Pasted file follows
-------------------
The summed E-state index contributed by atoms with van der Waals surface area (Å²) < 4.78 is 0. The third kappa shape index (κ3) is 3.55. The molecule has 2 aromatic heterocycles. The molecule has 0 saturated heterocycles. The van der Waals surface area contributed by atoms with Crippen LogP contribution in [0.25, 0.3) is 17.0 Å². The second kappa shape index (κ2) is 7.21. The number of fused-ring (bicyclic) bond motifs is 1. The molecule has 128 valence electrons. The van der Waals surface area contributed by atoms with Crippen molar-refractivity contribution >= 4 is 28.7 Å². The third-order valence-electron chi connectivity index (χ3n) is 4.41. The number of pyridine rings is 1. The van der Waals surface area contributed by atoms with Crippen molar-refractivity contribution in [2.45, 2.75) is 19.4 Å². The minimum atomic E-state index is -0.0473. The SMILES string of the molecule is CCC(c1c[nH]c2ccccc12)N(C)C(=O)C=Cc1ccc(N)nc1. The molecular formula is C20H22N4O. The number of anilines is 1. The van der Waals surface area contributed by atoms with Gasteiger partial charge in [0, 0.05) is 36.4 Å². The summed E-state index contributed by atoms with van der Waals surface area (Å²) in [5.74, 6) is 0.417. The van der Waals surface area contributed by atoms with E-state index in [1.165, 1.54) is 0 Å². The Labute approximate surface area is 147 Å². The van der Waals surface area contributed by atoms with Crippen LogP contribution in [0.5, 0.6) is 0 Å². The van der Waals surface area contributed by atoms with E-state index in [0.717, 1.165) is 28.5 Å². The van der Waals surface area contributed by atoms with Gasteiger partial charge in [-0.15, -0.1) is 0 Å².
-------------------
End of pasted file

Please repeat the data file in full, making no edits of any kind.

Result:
The summed E-state index contributed by atoms with van der Waals surface area (Å²) < 4.78 is 0. The third kappa shape index (κ3) is 3.55. The molecule has 2 aromatic heterocycles. The molecule has 0 saturated heterocycles. The van der Waals surface area contributed by atoms with Crippen LogP contribution in [0.25, 0.3) is 17.0 Å². The second kappa shape index (κ2) is 7.21. The number of fused-ring (bicyclic) bond motifs is 1. The molecule has 128 valence electrons. The van der Waals surface area contributed by atoms with Crippen molar-refractivity contribution >= 4 is 28.7 Å². The third-order valence-electron chi connectivity index (χ3n) is 4.41. The number of pyridine rings is 1. The van der Waals surface area contributed by atoms with Crippen molar-refractivity contribution in [2.45, 2.75) is 19.4 Å². The minimum atomic E-state index is -0.0473. The SMILES string of the molecule is CCC(c1c[nH]c2ccccc12)N(C)C(=O)C=Cc1ccc(N)nc1. The molecular formula is C20H22N4O. The number of anilines is 1. The van der Waals surface area contributed by atoms with Gasteiger partial charge in [0, 0.05) is 36.4 Å². The summed E-state index contributed by atoms with van der Waals surface area (Å²) in [5.74, 6) is 0.417. The van der Waals surface area contributed by atoms with E-state index in [1.165, 1.54) is 0 Å². The Labute approximate surface area is 147 Å². The van der Waals surface area contributed by atoms with Crippen LogP contribution in [0.5, 0.6) is 0 Å². The van der Waals surface area contributed by atoms with E-state index in [0.717, 1.165) is 28.5 Å². The van der Waals surface area contributed by atoms with Gasteiger partial charge in [-0.15, -0.1) is 0 Å².